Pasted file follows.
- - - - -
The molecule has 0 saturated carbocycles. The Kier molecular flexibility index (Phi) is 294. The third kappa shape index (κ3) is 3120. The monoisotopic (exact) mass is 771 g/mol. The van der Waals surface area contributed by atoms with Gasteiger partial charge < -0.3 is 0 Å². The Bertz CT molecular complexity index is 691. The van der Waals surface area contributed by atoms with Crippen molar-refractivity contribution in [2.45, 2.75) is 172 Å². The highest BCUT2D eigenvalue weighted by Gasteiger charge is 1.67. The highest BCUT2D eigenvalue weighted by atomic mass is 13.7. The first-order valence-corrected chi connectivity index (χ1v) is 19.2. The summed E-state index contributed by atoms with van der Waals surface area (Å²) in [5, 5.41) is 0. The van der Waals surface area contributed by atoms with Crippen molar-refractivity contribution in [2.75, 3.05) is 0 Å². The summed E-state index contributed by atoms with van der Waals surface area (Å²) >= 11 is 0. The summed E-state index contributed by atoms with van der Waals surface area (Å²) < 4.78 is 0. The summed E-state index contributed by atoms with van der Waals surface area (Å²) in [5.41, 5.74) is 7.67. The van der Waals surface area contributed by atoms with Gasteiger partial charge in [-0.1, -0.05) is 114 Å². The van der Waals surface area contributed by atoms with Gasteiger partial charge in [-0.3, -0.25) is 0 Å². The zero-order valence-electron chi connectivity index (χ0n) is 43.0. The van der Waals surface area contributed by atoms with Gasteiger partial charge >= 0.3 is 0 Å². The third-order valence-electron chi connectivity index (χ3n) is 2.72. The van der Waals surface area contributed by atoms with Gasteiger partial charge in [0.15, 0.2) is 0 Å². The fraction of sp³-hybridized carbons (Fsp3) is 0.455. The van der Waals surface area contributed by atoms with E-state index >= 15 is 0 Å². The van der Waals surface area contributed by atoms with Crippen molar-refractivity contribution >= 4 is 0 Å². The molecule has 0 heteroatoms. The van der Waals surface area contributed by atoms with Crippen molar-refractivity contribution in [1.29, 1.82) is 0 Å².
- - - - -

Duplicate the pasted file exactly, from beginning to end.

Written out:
The molecule has 0 saturated carbocycles. The Kier molecular flexibility index (Phi) is 294. The third kappa shape index (κ3) is 3120. The monoisotopic (exact) mass is 771 g/mol. The van der Waals surface area contributed by atoms with Gasteiger partial charge < -0.3 is 0 Å². The Bertz CT molecular complexity index is 691. The van der Waals surface area contributed by atoms with Crippen molar-refractivity contribution in [2.45, 2.75) is 172 Å². The highest BCUT2D eigenvalue weighted by Gasteiger charge is 1.67. The highest BCUT2D eigenvalue weighted by atomic mass is 13.7. The first-order valence-corrected chi connectivity index (χ1v) is 19.2. The summed E-state index contributed by atoms with van der Waals surface area (Å²) in [5, 5.41) is 0. The van der Waals surface area contributed by atoms with Crippen molar-refractivity contribution in [2.75, 3.05) is 0 Å². The summed E-state index contributed by atoms with van der Waals surface area (Å²) >= 11 is 0. The summed E-state index contributed by atoms with van der Waals surface area (Å²) < 4.78 is 0. The summed E-state index contributed by atoms with van der Waals surface area (Å²) in [5.41, 5.74) is 7.67. The van der Waals surface area contributed by atoms with Gasteiger partial charge in [-0.1, -0.05) is 114 Å². The van der Waals surface area contributed by atoms with Gasteiger partial charge in [-0.3, -0.25) is 0 Å². The zero-order valence-electron chi connectivity index (χ0n) is 43.0. The van der Waals surface area contributed by atoms with Gasteiger partial charge >= 0.3 is 0 Å². The third-order valence-electron chi connectivity index (χ3n) is 2.72. The van der Waals surface area contributed by atoms with Gasteiger partial charge in [0.15, 0.2) is 0 Å². The fraction of sp³-hybridized carbons (Fsp3) is 0.455. The van der Waals surface area contributed by atoms with E-state index >= 15 is 0 Å². The van der Waals surface area contributed by atoms with Crippen molar-refractivity contribution >= 4 is 0 Å². The molecule has 0 heteroatoms. The van der Waals surface area contributed by atoms with Crippen molar-refractivity contribution in [1.29, 1.82) is 0 Å².